I don’t let it bother me but there have been times I wished I had an LED display/screen on the rear window to write ‘nice’ messages to drivers close behind. I don’t think (most of the time) the tailgating is aggressive driving but rather just very bad driving without thought of the dangers.

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:evilface_frowning_s

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Posted (edited)

I tend to drive now with cruise control. I adjust my speed with cruise control, and have my foot hovering over the brake. Most cars seem to use cruise control now, and it makes driving much easier. I'm not sure how that style of driving would work in Australia. Tailgating me probably wouldn't be a good idea, as I can stop very quickly.

I have a dash cam and have reported drivers to their employers, but not to police. I always find it strange that someone would drive dangerously with their details on the van 

I used to drive alot, and you learn how your route works. I had a Hyundai i10, which was pretty quick off the take off, although it lacked power at speed.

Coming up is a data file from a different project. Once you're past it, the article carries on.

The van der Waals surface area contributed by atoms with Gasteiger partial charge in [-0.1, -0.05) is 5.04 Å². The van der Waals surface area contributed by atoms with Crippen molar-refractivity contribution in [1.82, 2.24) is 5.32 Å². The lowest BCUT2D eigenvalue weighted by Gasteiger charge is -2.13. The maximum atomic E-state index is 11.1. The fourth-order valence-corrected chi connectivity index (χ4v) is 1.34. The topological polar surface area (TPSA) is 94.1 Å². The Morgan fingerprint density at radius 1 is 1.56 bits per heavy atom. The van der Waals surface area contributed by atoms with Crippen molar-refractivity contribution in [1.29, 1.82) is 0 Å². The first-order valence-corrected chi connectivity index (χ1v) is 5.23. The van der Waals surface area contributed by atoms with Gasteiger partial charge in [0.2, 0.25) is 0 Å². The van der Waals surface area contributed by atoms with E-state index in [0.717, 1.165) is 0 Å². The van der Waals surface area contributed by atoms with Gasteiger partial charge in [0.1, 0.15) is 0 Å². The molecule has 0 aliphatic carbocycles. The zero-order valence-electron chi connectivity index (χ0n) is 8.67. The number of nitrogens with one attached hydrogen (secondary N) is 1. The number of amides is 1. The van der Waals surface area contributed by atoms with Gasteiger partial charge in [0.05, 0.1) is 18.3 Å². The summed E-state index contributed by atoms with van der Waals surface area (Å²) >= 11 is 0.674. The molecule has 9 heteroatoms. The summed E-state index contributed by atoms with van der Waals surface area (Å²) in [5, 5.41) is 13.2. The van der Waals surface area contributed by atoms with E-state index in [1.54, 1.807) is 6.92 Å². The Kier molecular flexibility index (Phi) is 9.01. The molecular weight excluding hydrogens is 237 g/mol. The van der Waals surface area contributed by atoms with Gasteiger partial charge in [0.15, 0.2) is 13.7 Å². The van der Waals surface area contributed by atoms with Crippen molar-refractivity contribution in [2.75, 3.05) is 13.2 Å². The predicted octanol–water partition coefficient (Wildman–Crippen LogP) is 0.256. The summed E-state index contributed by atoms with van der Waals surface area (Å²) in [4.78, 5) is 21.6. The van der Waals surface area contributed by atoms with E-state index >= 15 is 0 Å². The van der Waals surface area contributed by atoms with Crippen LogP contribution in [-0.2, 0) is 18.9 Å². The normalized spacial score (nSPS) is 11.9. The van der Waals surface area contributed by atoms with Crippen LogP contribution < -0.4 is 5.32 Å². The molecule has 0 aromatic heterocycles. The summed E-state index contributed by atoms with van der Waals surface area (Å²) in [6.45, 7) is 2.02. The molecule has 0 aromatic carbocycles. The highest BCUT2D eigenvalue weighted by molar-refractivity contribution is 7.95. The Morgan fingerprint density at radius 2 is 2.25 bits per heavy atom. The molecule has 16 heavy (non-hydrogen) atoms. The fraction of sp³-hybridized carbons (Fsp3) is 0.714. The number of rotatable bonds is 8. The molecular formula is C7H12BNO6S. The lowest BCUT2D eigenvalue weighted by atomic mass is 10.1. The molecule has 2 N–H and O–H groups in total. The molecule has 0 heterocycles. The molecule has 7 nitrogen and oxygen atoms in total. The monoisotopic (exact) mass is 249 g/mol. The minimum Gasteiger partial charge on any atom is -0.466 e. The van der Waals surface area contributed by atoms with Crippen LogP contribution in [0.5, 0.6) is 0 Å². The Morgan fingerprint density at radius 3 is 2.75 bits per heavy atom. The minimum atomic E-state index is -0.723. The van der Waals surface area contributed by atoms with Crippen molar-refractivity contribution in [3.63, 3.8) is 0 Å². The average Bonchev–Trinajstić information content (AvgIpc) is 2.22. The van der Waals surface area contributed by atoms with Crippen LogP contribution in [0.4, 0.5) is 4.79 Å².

But I don't drive much nowadays. I was taking more and more chances, and it was only a matter of time.

Edited by newjez

Nearly there! Don't drop the ball now guys! Vaccines are weeks away. Stay safe!

 

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Posted (edited)

The utterance "wanker!" is in abundance when I'm driving, and is sometimes used in conjunction with the illustrative hand gesture. 😀

My biggest annoyance is how so many drivers don't close up at traffic lights or they slow down on approaching them on red thereby preventing folk from accessing filter lanes. It's as if by some miracle this action will get the lights to magically turn green thereby avoiding the hard work of having to change gear up or down or tax oneself by having to press the brake and clutch pedal, shift into neutral and apply hand brake! I think the Australian penchant for not closing up is a deliberate attempt to prevent other folk from accessing left or right filter lanes at lights and I'm beginning to think that it's so prevalent that it must somehow be a genetic predisposition 😡

Edited by Johndoe

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14 minutes ago, Johndoe said:

The utterance "wanker!" is in abundance when I'm driving, and is sometimes used in conjunction with the illustrative hand gesture. 😀